KfW has so far only included its ESG rating on its green bonds. Its next step should be to do the same for its conventional bonds.
Green bond sceptics love to point out that the vast majority of the hundreds of billions of dollars raised via the instrument could have been obtained without a special label, but the rise of green bonds has made it increasingly mainstream for investors to care about how their money is spent.
So far, that has meant reporting on the impact of the proceeds of specific bonds. That is a reasonable starting point, but an obviously superficial approach. Investors should be looking at all of a borrower's activities, not just the ones they're proud of.
Bonds financing the borrower's transition to a sustainable business model are a special case, but even then, the impact of the proceeds is only important insofar as it changes the issuer's overall footprint.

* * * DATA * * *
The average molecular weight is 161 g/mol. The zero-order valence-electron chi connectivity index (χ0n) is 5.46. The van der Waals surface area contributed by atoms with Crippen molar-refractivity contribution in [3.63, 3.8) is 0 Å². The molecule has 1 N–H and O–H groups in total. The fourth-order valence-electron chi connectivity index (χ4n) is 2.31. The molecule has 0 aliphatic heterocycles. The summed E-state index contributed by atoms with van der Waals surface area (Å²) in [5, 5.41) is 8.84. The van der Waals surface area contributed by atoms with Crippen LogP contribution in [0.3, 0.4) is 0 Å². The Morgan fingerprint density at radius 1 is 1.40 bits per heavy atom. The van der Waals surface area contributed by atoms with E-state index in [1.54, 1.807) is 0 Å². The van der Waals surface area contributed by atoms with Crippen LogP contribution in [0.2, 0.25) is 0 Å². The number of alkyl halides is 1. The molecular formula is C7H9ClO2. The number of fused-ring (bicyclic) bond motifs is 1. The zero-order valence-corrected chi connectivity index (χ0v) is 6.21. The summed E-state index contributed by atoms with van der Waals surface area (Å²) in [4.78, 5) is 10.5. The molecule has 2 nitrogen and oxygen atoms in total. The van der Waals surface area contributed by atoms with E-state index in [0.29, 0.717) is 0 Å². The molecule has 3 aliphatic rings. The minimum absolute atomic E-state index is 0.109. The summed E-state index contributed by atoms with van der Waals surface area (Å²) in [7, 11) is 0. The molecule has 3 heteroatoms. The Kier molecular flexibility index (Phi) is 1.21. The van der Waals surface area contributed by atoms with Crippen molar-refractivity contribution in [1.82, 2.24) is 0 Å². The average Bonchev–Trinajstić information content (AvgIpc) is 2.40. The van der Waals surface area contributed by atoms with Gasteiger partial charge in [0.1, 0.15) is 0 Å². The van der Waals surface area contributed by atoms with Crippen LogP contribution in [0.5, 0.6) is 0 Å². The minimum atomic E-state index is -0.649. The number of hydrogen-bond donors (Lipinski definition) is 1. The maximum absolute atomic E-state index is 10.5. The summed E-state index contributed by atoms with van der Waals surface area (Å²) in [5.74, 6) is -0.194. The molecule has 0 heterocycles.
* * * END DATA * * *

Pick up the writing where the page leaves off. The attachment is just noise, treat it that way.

Development banks are among the most prolific issuers of green bonds, yet they have been reporting on the impact of their lending for years. Indeed, KfW says all its new lending is aligned to the UN’s Sustainable Development Goals.
Considering the impact of investments needs to become ubiquitous, not just something for green bond investors.
When it becomes normal for investors to consider ESG factors in their investment, financial markets will finally offer commercial incentives for ethical and environmentally friendly behaviour. That should have been the goal all along.